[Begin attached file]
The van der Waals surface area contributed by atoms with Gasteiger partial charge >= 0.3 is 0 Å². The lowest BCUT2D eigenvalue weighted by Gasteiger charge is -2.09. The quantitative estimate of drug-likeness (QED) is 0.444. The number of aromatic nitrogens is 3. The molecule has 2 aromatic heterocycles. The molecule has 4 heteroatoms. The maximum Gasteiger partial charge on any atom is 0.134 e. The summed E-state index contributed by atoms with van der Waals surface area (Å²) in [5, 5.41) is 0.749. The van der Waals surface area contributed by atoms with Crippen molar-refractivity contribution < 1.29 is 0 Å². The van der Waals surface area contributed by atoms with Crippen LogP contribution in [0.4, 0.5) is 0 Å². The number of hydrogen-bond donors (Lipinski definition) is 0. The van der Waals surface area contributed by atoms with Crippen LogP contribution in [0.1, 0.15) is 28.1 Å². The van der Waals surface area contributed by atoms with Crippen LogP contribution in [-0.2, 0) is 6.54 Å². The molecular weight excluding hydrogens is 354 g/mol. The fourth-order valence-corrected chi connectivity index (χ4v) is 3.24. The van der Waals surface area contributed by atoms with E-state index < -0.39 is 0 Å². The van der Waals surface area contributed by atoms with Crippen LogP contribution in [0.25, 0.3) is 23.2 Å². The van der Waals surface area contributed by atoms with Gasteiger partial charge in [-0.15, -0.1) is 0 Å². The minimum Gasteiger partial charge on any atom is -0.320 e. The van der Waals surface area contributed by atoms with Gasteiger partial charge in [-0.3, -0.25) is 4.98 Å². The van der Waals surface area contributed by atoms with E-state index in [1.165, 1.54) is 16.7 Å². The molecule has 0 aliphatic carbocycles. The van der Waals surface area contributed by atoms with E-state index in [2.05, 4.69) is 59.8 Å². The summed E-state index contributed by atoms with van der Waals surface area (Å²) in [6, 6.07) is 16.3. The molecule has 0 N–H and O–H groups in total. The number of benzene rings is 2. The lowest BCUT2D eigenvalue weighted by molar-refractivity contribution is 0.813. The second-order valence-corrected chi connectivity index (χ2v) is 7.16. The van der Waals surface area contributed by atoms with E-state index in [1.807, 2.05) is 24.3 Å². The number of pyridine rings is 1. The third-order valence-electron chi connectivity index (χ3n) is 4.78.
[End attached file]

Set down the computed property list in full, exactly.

The van der Waals surface area contributed by atoms with Gasteiger partial charge >= 0.3 is 0 Å². The lowest BCUT2D eigenvalue weighted by Gasteiger charge is -2.09. The quantitative estimate of drug-likeness (QED) is 0.444. The number of aromatic nitrogens is 3. The molecule has 2 aromatic heterocycles. The molecule has 4 heteroatoms. The maximum Gasteiger partial charge on any atom is 0.134 e. The summed E-state index contributed by atoms with van der Waals surface area (Å²) in [5, 5.41) is 0.749. The van der Waals surface area contributed by atoms with Crippen molar-refractivity contribution < 1.29 is 0 Å². The van der Waals surface area contributed by atoms with Crippen LogP contribution in [0.4, 0.5) is 0 Å². The number of hydrogen-bond donors (Lipinski definition) is 0. The van der Waals surface area contributed by atoms with Crippen LogP contribution in [0.1, 0.15) is 28.1 Å². The van der Waals surface area contributed by atoms with Crippen LogP contribution in [-0.2, 0) is 6.54 Å². The molecular weight excluding hydrogens is 354 g/mol. The fourth-order valence-corrected chi connectivity index (χ4v) is 3.24. The van der Waals surface area contributed by atoms with E-state index < -0.39 is 0 Å². The van der Waals surface area contributed by atoms with Crippen LogP contribution in [0.25, 0.3) is 23.2 Å². The van der Waals surface area contributed by atoms with Gasteiger partial charge in [-0.15, -0.1) is 0 Å². The minimum Gasteiger partial charge on any atom is -0.320 e. The van der Waals surface area contributed by atoms with Gasteiger partial charge in [-0.3, -0.25) is 4.98 Å². The van der Waals surface area contributed by atoms with E-state index in [1.165, 1.54) is 16.7 Å². The molecule has 0 aliphatic carbocycles. The van der Waals surface area contributed by atoms with E-state index in [2.05, 4.69) is 59.8 Å². The summed E-state index contributed by atoms with van der Waals surface area (Å²) in [6, 6.07) is 16.3. The molecule has 0 N–H and O–H groups in total. The number of benzene rings is 2. The lowest BCUT2D eigenvalue weighted by molar-refractivity contribution is 0.813. The second-order valence-corrected chi connectivity index (χ2v) is 7.16. The van der Waals surface area contributed by atoms with E-state index in [1.807, 2.05) is 24.3 Å². The number of pyridine rings is 1. The third-order valence-electron chi connectivity index (χ3n) is 4.78.